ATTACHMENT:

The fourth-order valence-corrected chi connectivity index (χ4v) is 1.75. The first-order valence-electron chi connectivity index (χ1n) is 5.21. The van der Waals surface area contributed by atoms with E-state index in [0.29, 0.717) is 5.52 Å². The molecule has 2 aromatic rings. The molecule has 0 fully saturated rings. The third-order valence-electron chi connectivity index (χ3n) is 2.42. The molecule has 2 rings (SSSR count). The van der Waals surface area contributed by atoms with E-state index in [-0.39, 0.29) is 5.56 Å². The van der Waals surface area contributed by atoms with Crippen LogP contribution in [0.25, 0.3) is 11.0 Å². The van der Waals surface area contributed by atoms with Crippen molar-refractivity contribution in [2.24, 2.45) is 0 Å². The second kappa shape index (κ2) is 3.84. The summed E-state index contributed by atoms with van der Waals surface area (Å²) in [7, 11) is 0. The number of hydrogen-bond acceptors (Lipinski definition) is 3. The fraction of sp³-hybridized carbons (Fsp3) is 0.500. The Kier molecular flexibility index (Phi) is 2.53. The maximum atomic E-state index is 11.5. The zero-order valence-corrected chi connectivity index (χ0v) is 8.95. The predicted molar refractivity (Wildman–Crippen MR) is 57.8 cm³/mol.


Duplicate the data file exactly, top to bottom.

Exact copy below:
The fourth-order valence-corrected chi connectivity index (χ4v) is 1.75. The first-order valence-electron chi connectivity index (χ1n) is 5.21. The van der Waals surface area contributed by atoms with E-state index in [0.29, 0.717) is 5.52 Å². The molecule has 2 aromatic rings. The molecule has 0 fully saturated rings. The third-order valence-electron chi connectivity index (χ3n) is 2.42. The molecule has 2 rings (SSSR count). The van der Waals surface area contributed by atoms with E-state index in [-0.39, 0.29) is 5.56 Å². The van der Waals surface area contributed by atoms with Crippen LogP contribution in [0.25, 0.3) is 11.0 Å². The van der Waals surface area contributed by atoms with Crippen molar-refractivity contribution in [2.24, 2.45) is 0 Å². The second kappa shape index (κ2) is 3.84. The summed E-state index contributed by atoms with van der Waals surface area (Å²) in [7, 11) is 0. The number of hydrogen-bond acceptors (Lipinski definition) is 3. The fraction of sp³-hybridized carbons (Fsp3) is 0.500. The Kier molecular flexibility index (Phi) is 2.53. The maximum atomic E-state index is 11.5. The zero-order valence-corrected chi connectivity index (χ0v) is 8.95. The predicted molar refractivity (Wildman–Crippen MR) is 57.8 cm³/mol.